The Eastern Townships area of Quebec is known for many things – its food reminds some of Normandy, not only in its freshness but the wonderful dairy products, especially the cheese . The lakes and rolling countryside remind me of the New England yesteryear – when towns were not overcrowded and the waterways were not jammed with high testosterone boats (everyone had to outdo everyone with the biggest boats and biggest horsepower – size and loudness seemed to matter most).
The Eastern Townships have a little of everything for everyone. There is an abbey to visit, St. Benoit du Lac, where one can meditate during vespers at 5 p.m. each day – so peaceful listening to the Gregorian chants. And the monks make a very good blue cheese as well as delicious apple cider (hard cider). There are bicycle trails throughout the region. Parks for hiking. The people are friendly. The antique shops are many. Nice little dining finds as well as bakeries.
And the wine.
When we think of the wine industry, we think of California or France or Italy or anyplace other than Quebec. But along this stretch of roads through the Dunham and Farnham towns of the Eastern Townships (about 45 minutes southeast of Montreal) is the Routes des Vins. The route actually hits other towns, also, and there are quite a few wineries but three in particular are worth noting not only for their wines but for their different marketing approaches.
One of the best wines in the region is produced by Vignoble Les Pervenches in Farnham. There are two very different white wines made from the same grapes – we’ll come back to that shortly. What’s very unique about this very small vineyard is how it sells its wines. It has agreed to sell its wines through a couple handfuls of restaurants, cafes and hotels – and that’s it, other than through the tiny one room, not-very-glamorous looking store (read shed) perched on the back of the property. So, you only get to know these wines by dining at one of the tiny number of restaurants who carry it, by word of mouth or if you go to the vineyard and pick up a bottle or two.
Right now, the vineyard is producing a nice summer white wine made of Seyval Blanc and Chardonnay grapes. The Seyval Blanc grape gives a mineral, tart taste and is 80% of the wine. The Chardonnay is buttery and crisp with a little citrus – and thus blends well with Seyval Blanc. It is a light wine – perfect for summer.
In September, the winery shifts gears and blends 80% Chardonnay with 20% Seyval Blanc. This one you can only get right now in a restaurant as the winery is all out of last year’s vintage. This is a wine with a lot of flavor that drinks well with a first course. They make a couple of red wines we’ve had in past years but weren’t able to try this time around. It’s also worth noting that this is a very small vineyard. One of the fellows working the store told us the current white (80% Seyval Blanc, 20% Chardonnay) will likely produce about 250 cases or in the area of 3,000 bottles.
The next place to stop is Domaine Des Cotes D’Ardoise. This winery takes a different approach. It may very well be word of mouth that steers you into the driveway and it could be because of the fun wines they produce. but it’s just as likely you’ve come to see the sculptures that pepper the grounds. All of the grounds, from the pathways around the vineyard and inside the vineyard itself. Many are made of stone or metal. And they can be described as playful, like the one below.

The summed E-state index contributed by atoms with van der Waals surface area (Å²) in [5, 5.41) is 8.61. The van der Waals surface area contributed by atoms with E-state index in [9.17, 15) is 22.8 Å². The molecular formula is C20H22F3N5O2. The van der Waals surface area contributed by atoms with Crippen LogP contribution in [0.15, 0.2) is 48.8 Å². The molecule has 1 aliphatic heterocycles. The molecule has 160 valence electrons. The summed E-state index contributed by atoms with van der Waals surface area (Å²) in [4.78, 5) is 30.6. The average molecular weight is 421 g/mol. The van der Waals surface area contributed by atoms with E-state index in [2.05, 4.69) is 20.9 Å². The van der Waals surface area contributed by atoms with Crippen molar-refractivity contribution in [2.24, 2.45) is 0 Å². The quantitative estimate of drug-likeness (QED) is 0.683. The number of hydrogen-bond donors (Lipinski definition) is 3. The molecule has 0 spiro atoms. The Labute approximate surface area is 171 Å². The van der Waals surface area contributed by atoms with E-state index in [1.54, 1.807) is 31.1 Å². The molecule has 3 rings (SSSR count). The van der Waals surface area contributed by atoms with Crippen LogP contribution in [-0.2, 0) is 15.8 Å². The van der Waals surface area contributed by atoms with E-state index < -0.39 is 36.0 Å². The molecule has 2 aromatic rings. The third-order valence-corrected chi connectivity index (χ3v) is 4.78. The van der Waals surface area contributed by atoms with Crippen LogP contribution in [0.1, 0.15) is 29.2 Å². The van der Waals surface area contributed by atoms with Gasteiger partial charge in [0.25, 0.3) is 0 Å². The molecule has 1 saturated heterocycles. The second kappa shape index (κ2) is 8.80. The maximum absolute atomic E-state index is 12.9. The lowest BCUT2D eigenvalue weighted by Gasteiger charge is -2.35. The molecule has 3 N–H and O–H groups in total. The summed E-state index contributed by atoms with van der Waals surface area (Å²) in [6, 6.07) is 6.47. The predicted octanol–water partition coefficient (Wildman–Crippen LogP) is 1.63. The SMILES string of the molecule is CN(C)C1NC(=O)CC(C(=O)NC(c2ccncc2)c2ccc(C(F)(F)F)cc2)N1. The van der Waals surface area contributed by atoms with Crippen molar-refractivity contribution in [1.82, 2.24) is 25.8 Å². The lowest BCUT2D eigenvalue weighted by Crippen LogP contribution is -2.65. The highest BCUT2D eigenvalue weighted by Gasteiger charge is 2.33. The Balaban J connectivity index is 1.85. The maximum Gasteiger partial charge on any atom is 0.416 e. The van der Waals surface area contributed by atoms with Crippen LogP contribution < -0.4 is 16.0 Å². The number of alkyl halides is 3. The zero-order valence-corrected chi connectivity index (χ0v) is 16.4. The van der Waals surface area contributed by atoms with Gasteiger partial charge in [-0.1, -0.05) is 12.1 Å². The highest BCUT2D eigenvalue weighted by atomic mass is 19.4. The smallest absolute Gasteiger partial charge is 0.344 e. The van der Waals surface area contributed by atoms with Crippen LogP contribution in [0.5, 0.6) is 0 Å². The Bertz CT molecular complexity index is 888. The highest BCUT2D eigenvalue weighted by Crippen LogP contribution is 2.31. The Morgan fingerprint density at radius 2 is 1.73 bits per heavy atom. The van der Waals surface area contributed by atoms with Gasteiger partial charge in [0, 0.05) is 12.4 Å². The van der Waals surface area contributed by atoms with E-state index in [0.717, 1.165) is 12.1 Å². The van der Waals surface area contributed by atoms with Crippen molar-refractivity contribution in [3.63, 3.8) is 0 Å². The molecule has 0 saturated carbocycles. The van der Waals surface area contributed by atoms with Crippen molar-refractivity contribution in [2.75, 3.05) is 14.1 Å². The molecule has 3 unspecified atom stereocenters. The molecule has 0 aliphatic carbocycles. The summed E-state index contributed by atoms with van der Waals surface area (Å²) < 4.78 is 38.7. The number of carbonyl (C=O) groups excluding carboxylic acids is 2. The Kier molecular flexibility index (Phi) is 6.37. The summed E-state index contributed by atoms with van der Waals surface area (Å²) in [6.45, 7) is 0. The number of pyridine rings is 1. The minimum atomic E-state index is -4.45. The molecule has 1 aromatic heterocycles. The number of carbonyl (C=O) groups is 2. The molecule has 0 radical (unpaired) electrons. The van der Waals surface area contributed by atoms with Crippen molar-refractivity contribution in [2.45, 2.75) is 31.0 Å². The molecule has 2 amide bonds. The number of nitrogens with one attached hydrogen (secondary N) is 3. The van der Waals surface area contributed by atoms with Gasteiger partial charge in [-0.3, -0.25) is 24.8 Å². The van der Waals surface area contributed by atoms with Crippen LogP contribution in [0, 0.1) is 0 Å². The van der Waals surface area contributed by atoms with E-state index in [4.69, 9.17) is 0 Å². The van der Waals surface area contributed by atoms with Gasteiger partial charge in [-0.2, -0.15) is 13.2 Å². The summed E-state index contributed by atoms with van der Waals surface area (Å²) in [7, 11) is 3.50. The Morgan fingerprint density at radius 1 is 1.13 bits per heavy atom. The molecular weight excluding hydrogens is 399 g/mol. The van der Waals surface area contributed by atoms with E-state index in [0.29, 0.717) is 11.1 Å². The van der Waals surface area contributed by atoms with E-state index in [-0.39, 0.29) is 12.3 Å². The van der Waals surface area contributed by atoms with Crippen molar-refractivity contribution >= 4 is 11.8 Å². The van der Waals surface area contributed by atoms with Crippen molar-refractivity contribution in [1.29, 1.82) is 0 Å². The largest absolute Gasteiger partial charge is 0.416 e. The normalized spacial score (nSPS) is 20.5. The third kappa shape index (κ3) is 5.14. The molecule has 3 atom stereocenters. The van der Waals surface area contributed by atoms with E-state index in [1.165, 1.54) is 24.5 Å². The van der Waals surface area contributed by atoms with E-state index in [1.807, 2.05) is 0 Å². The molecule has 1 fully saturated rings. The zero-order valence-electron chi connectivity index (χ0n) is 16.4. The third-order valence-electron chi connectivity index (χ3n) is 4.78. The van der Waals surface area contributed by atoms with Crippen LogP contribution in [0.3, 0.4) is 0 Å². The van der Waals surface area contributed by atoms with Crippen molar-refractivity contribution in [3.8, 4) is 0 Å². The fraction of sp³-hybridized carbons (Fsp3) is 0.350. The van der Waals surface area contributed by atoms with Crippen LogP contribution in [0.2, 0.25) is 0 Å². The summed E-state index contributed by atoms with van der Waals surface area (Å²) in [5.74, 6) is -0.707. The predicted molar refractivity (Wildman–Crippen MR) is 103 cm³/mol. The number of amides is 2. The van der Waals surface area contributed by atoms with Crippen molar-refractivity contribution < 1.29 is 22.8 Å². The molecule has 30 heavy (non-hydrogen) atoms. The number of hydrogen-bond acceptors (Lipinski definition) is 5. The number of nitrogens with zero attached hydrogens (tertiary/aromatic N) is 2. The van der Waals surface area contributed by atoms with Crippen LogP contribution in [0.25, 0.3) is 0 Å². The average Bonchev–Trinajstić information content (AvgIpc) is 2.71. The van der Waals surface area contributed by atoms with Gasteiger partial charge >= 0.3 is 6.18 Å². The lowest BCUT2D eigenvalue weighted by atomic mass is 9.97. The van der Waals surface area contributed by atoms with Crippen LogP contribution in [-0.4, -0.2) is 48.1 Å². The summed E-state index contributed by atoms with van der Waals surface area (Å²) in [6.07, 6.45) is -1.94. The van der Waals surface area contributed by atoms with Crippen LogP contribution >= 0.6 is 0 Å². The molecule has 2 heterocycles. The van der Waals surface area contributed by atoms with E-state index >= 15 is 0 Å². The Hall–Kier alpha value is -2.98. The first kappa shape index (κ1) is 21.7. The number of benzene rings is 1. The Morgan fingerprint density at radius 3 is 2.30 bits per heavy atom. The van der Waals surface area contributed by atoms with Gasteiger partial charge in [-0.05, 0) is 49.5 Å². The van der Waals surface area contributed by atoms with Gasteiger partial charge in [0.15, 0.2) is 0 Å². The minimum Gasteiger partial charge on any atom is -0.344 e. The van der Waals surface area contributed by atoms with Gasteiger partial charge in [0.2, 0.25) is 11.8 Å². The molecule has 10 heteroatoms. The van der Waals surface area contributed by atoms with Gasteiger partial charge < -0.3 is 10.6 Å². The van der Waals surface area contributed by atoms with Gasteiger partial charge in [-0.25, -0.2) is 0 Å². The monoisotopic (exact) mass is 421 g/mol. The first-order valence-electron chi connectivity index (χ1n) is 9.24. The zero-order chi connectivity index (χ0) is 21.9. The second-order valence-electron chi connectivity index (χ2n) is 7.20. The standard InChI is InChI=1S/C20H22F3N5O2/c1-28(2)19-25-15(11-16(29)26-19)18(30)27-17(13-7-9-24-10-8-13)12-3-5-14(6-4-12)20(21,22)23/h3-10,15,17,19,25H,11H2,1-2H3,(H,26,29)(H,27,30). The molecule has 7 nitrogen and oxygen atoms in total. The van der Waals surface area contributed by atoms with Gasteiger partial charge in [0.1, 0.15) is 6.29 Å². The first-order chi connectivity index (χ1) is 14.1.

This vineyard is larger than Vignoble Les Pervenches – it produces in the area of 20,000 to 25,000 bottles of wine each year in 11 different varieties. We tried the Haute Combe, which is a light red – also good for summer drinking – with grape fruit and spices and slightly tanic. This wine reminds you of a Beaujolais or other light red wine. Best served a little chilled. The grapes are Marechal Foch (developed in the Alsace) , Lucy Kuhlmann and De Chaunac. The vineyard has a kitchen, but we haven’t tried it. Instead, we grab a bite to eat down the road at another vineyard.
Just down the road is one of the largest and perhaps best known vineyards in Quebec – Vignoble L’Orpailleur. The marketing here is more traditional. The wine production is very large and you can find many of their 10 or so wines in restaurants and the SAQ stores (state run liquor stores) throughout the region. O’rpailleur also has a nice kitchen and dining area – you can sit outside under a canopy or an arbor with grapes growing above and have a nice meal of sausages, pates, local cheese and salad. And of course, some of the wines from O’rpailleur. But before we get to those, a little anecdote about how big and important this winery is in Quebec. While at lunch the other day, we overheard a Chinese businessman from Montreal speaking with executives of the vineyard to learn more about the art of making Ice Wine and discussing possible ways to work together. L’Orpailleur is one of the few Quebec wineries that could possibly think that big. Also worth noting – it has a pretty good sized store and a little museum and offers tours of the winery.
Our favorite wine from L’Orpailluer is the rose. It is crisp, not too sweet and a tiny bit tart. There is a hint of strawberry and raspberry (thus the tiny tartness). The grapes repeat some of those from D’Ardoise – De Chaunac, black Seyval , Marechal Foch and Frontenac. We also tried the Ice Wine on this trip. It’s one that has won quite a few awards for the winery. It is 100% Vidal and has a honey and apricot taste. The vineyard also makes a mustard and an onion jam that were served with out lunch. Very tasty with the sausages and pates. And you can buy them there as well.
A fun trip to make if you are interested in tasting some good wines from three very different wine makers.